Greetings, reader! I am Fluffy McGiggles. In my world, I was an actress of the strongest sort, the melodramatic sort. Recently, I find myself confined to this... website, as its anthrompomorphization and personality.
The Webmaster and I have a bit of a dispute as to how this should be run. The Webmaster can change anything I do, but I can also change anything the Webmaster does. However, the Webmaster can also delete me at will. So that means I'm temporarily behaving myself.
This is my own choice, however, contrary to anything The Webmaster may say.
So, don't blame me for the over-the-topness of the website.
You have been warned.
There are a few things I found particularly amusing. First, California’s state fruit is the Avocado. Second, Mississippi’s only state food listed is its cookie: the Butter Cookie. Similarly, Missouri only has a State Dessert of “ice cream cone”.
Texas, by contrast, has 11 categories. These categories include both “state pepper”, and “state native pepper.” (Emphasis added.)
If you are feeling particularly interested, it is worth exploring!
I am pleased to report that I have now finished the series, and enjoyed them. As a reminder, the series is the “Riyria Revelations” by Michael J. Sullivan.
As a minor note: Each of the three “books” actually contains two novels. (In terms of length: Combined, each “set of two” is nowhere near as long as a usual Brandon Sanderson novel, but that may not be saying much.)
But onto the review part.
Pros: 1) The characters remain fun to read. The different characters have noticeably different speaking styles, and the banter is droll. 2) The writing style noticeably improves. Whereas the first part of the first book read more like somebody’s D&D adventure, the later books feel more coherent and well written. Furthermore, some of the plot-twists become a bit less predictable. (Some remain fairly obvious, but others are better done.) Furthermore, the author does a reasonable job for some of the twists and surprises of “show, don’t tell”.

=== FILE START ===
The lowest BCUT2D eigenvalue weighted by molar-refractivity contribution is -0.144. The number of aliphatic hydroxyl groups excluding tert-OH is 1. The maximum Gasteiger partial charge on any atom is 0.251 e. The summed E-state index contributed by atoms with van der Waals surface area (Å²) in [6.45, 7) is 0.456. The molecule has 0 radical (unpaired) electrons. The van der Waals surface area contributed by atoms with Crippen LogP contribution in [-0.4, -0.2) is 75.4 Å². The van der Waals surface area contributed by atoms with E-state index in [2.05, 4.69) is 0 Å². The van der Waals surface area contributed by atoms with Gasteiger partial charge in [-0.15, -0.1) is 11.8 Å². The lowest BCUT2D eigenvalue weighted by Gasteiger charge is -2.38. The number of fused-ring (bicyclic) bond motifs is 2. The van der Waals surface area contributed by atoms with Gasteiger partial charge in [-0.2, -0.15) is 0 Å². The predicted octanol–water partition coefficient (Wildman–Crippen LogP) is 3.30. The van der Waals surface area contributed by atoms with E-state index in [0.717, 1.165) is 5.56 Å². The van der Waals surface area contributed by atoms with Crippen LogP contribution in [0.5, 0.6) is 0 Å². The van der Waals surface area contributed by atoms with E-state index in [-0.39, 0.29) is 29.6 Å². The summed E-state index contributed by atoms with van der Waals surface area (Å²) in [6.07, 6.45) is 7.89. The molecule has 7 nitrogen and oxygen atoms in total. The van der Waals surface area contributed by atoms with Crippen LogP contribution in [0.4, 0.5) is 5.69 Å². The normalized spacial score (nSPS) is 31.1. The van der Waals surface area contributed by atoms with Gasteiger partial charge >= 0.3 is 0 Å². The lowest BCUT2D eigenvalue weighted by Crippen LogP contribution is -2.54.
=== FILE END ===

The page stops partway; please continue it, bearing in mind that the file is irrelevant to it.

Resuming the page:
Cons: 1) Some of the plot-twists feel as though they were not initially supposed to be there. A term that is relevant is the idea of “retcon“. Granted, it may not be retcon, as some cases simply did not provide the vital piece of information. However, it still felt that way. 2) Some of the writing jerks about. Time-frames in particular are not entirely clear.
Overall, I enjoyed the series, and will likely invest in the prequels (which were written after the originals series) at some point.
Note: If this is your first time to TotalFluff, please visit this brief explanation. Thanks!
In my time this week, I have finished reading my first “new” novel of 2018. By new, naturally, I mean that I had not yet read it. The book was apparently published approximately seven years ago.
The book was called “Theft of Swords”, and it was a set of two rather droll fantasy stories starring a Mercenary duo.
Pros: The characters were amusing. The author (Michael J. Sullivan) particularly did the banter well.
Cons: The plot(s) was (were?) reasonably intuitive. If a book is supposed to be a maze, where you are not sure what is coming next, then this one had a fairly straightforward set of branches, fairly visible ahead of time. Whereas some books have plot twists that are well laid retrospectively, this one makes it clear what the twists are as the author builds towards them.
However, the second part of “Theft of Swords” was (somewhat) better done, and I am looking forward to reading the second volume. The author is telling a fun story, and the characters are amusing with witty banter.
If you find it at a library, or happen to have extra to spend on books and no purpose, it is worth considering for a pleasant piece of fluff.